By mid-October, most college students are eagerly anticipating Thanksgiving and the week-long break from classes that comes with it. Not only does it offer a much-needed reprieve from the stress of balancing academics, extracurriculars, and an active social life, but it’s also supposed to provide students with the opportunity to celebrate Thanksgiving with their loved ones. But what if you aren’t spending Thanksgiving with your family? Whether you live too far away to justify going home or you simply have other plans, it can be difficult to celebrate such an intimate holiday with the people closest to you. Luckily, you’re not alone: here are a few tips and tricks to survive Thanksgiving without your family, as daunting as the idea may be.
Surround yourself with people.
It’s one thing to not see your family on Thanksgiving, but it’s another to be completely alone. No matter what your circumstance is, go out of your way to be around other people in a similar boat; whether you know them well or not, you’ll at least be able to bond over your respective situations, and you could even make a new friend. A girl in one of my classes last year couldn’t go home for Thanksgiving, and she was really upset about it; turns out, another girl on her floor was also staying on campus. They both ended up hanging out the whole week, and are still friends a year later.
Crash a close friend’s Thanksgiving.
If your roommate or another close friend is celebrating Thanksgiving with their family, see if it’s possible for you to join them. Chances are, a good friend will invite you before you even have to ask! Just be careful not to cross any lines; Thanksgiving is a family holiday, so you don’t want to invite yourself, but politely explaining your situation to your friend certainly can’t hurt. It might be weird to have Thanksgiving dinner with somebody else’s family, but it can also be really fun to celebrate with a friend.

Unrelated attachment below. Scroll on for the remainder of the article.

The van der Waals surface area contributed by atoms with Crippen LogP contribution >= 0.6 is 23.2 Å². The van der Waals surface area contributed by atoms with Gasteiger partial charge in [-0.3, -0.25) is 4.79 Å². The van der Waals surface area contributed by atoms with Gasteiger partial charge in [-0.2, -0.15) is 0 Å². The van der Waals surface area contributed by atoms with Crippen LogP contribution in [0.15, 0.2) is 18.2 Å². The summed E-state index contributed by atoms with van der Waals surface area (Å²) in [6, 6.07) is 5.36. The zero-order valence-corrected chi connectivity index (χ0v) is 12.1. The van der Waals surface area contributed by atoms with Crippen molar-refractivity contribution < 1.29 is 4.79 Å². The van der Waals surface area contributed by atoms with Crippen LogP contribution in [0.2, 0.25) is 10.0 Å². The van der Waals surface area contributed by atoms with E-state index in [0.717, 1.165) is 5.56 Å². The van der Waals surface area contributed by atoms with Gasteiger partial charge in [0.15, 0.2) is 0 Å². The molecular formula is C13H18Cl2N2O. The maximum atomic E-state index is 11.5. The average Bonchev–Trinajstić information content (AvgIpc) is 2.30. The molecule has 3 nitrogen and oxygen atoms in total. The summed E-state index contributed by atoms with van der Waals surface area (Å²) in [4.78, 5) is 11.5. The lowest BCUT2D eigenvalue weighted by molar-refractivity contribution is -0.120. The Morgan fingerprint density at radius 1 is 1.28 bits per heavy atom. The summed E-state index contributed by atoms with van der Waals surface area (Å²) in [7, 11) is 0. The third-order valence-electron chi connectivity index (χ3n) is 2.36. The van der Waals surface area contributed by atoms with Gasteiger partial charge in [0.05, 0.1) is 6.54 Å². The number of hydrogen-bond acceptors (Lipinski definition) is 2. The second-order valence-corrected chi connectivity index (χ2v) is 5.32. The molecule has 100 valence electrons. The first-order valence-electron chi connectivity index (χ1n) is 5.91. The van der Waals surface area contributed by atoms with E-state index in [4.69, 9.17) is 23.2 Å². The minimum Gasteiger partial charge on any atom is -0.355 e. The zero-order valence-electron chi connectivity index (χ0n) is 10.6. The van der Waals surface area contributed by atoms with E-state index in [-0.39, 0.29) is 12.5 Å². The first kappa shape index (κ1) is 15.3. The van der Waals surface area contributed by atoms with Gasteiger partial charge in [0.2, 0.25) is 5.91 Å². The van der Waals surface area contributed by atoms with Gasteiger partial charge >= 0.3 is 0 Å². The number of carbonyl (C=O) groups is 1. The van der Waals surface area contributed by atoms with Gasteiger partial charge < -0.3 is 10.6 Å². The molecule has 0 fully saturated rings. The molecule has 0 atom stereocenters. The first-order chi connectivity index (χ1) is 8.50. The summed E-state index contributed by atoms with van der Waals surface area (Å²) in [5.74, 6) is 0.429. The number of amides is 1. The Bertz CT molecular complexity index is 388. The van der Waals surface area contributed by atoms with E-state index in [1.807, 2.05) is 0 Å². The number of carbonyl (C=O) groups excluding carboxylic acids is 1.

Host a “Friendsgiving.”
If you’re going home for break but still aren’t spending Thanksgiving with your family, consider hosting a “Friendsgiving.” Invite any friends you know who also don’t have plans, or see if your friends can stop by before or after any prior engagements they may have. If you can cook, enlist a friend to help you make all of the Thanksgiving staples — turkey, mashed potatoes, stuffing, cranberry sauce, and pie — or simply order Thanksgiving dinner from a caterer or restaurant. Serve champagne in real glasses, or even make fall-themed cocktails. Hosting your own Thanksgiving celebration will make you feel super mature and accomplished — it’s hard work, but fun!
No matter what, make sure you eat some turkey.
Worst comes to absolute worst, Thanksgiving food is comfort food at its best. So get your hands on some turkey, mashed potatoes, and pumpkin pie and let the comfort food, well, comfort you.